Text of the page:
- Determine who will be responsible for activities such as grocery shopping and other essential activities if you become sick. Is there someone in the home who can help? Is there a family or close friend who can drop off groceries to the door?
Employees of Affected Businesses/Unemployment Claims
- The Employment Development Department (en español) provides a variety of support services to individuals affected by COVID-19in California:
- Sick or Quarantined: If you’re unable to work due to having or being exposed to COVID-19, you can file a Disability Insurance (DI) claim. DI provides short-term benefit payments to eligible workers who have full or partial loss of wages due to non-work-related illnesses.
- Caregiving: If you’re unable to work because you are caring for ill or quarantined family members with COVID-19, you can file a Paid Family Leave (PFL) claim. PFL provides up to eight weeks of benefit payments to eligible workers who have a full or partial loss of wages because they need time off work to care for a seriously ill family member.
- Reduced Work Hours: If your employer has reduced your hours or shut down operations due to COVID-19, you can file an Unemployment Insurance (UI) claim. UI provides partial wage replacement benefit payments to workers who lose their job or have their hours reduced, through no fault of their own.
- OnwardCA is a private initiative of companies and foundations that serves California workers displaced by COVID-19. OnwardCA provides essential life services (such as money, groceries, or childcare), job training, and job matching.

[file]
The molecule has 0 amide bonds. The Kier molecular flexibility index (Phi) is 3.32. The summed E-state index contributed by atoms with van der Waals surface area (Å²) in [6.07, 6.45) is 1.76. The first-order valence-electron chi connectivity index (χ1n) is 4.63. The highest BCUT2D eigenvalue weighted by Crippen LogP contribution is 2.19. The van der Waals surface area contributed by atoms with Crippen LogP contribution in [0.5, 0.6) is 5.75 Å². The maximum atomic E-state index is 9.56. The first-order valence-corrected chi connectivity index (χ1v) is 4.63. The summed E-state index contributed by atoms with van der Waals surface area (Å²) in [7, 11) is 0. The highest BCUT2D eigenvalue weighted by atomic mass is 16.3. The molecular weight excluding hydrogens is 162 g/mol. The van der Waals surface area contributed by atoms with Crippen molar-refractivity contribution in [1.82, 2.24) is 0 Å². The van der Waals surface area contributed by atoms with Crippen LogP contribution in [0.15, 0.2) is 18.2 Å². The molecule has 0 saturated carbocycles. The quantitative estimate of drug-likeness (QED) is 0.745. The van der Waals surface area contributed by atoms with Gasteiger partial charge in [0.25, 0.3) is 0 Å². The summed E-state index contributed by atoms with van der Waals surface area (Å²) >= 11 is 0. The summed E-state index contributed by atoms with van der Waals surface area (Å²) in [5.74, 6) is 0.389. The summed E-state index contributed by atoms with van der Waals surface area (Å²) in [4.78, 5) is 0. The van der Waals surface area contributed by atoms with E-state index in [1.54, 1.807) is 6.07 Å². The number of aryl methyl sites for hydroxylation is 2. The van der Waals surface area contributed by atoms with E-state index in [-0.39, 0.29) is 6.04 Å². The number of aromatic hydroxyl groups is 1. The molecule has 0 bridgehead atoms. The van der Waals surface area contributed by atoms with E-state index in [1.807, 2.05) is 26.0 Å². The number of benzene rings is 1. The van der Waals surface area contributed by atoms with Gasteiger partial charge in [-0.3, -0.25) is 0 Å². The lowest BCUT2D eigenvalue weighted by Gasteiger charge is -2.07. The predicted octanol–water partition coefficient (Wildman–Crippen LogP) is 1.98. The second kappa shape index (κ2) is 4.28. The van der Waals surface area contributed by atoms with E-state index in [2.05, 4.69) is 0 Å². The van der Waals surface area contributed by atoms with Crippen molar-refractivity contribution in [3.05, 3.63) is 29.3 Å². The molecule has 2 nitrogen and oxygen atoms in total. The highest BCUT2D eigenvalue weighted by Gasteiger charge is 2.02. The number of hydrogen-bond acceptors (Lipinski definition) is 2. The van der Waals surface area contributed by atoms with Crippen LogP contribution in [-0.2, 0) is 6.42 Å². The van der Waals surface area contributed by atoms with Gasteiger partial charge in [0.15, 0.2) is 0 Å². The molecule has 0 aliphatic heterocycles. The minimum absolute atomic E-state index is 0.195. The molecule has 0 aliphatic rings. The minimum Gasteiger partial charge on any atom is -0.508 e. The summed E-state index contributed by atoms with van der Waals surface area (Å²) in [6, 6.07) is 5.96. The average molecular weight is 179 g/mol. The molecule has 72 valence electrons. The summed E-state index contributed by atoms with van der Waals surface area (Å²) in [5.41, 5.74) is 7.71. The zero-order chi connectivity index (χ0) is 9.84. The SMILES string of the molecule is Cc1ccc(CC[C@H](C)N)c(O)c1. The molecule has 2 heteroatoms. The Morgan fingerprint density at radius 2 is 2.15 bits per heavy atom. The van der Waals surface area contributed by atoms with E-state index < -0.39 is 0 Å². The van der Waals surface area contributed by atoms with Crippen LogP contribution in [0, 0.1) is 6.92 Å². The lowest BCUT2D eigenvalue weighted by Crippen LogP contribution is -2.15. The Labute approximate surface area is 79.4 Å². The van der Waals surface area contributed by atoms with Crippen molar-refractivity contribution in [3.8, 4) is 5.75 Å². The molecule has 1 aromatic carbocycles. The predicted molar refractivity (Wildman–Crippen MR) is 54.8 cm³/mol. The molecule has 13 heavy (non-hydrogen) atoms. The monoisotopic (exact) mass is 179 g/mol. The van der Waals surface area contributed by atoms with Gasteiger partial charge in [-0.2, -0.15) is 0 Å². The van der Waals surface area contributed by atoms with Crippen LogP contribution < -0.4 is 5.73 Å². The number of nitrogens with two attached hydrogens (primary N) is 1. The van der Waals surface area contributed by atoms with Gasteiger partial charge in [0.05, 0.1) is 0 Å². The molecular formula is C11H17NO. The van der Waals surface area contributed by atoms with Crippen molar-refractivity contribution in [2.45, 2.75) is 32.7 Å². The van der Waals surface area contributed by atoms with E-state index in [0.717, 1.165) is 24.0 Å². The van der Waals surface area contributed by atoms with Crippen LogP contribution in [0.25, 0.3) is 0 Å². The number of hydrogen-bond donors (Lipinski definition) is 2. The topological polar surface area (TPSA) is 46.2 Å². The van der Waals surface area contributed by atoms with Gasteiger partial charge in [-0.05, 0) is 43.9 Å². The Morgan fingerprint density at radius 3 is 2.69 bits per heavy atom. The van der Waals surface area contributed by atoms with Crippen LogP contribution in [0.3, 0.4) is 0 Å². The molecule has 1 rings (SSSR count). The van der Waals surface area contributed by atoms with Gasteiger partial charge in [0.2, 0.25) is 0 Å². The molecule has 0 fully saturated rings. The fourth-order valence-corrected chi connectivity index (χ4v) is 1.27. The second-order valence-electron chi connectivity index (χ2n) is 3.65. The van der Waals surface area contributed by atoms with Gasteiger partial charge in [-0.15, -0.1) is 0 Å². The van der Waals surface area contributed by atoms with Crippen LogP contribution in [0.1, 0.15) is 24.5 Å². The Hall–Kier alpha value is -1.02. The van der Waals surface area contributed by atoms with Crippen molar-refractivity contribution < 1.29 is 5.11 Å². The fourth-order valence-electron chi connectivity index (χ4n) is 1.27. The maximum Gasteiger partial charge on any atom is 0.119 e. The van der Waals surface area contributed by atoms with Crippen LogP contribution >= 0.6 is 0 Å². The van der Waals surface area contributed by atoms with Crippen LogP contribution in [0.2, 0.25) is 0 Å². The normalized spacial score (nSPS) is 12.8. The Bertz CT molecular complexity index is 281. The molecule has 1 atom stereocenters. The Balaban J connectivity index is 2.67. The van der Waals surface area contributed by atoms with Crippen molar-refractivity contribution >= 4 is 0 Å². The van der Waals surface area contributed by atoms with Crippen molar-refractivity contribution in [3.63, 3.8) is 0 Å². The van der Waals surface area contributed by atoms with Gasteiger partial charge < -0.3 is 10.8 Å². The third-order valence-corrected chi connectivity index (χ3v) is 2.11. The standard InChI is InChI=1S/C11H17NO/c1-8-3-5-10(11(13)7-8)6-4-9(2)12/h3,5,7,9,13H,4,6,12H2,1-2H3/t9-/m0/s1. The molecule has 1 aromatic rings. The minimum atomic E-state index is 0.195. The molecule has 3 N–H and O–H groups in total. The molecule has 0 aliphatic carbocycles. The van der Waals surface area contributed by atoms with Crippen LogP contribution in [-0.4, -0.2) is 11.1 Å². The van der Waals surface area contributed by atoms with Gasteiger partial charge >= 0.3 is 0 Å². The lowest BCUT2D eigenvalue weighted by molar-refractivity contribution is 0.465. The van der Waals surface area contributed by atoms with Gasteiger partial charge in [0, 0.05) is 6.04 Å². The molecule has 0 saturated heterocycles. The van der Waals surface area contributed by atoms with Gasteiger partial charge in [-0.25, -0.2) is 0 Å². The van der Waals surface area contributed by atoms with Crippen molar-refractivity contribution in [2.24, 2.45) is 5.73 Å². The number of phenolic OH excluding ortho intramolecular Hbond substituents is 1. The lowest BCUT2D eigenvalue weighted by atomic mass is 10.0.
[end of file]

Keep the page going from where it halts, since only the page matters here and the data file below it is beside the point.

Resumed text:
- The Workers page on the State’s COVID-19 website lists information on unemployment insurance, help for self-employed workers and independent contractors, and more.
- This chart created by the State’s Labor & Workforce Development Agency lists the benefits available to workers affected by COVID-19.
- Multiple fact sheets relating to COVID-19 in the workplace are available on Legal Aid at Work’s website.
Free Support Services:
- For housing support for those that are homeless, call the County's Joint Operations Center at 408-278-6420.
- For those needing support that have been identified as close contact to a positive case or are positive for COVID-19, please call 408-808-7770. Please review all Isolation & Quarantine support services here.
- For food assistance, call Second Harvest Food Bank at 1-800-984-3663.
- If you do not have a regular doctor, please call the Primary Care Access Program at 408-556-6605 to speak to a doctor about your symptoms.
- For information on COVID-19 testing in the County—including who should get tested and where—visit the County Public Health Department website: www.sccgov.org/cv19testing.
- Remember, getting help for COVID-19 will not reduce your chances of obtaining U.S. residency or citizenship. So please, reach out for help if you need it.
- To see if you qualify for a program that can cover a portion of your lost wages due to COVID-19 visit: sccfairworkplace.org or call 1-866-870-7725.
- If your employer is not complying with business requirements to operate or the Social Distancing Protocol, call the County of Santa Clara Office of Labor Standards Enforcement at 1-866-870-7725 or visit www.sccCOVIDconcerns.org to report any deficiencies in compliance with Protocol requirements.
Please review the County’s Frequently Asked Questions page. If you have additional questions not addressed by the FAQs or would like to provide us with feedback, please reach out to us by either filling out the form below or call the COVID-19 Business Call Center at (408) 961-5500, Monday - Friday, 8am-5pm, for any inquires related to your business or workplace.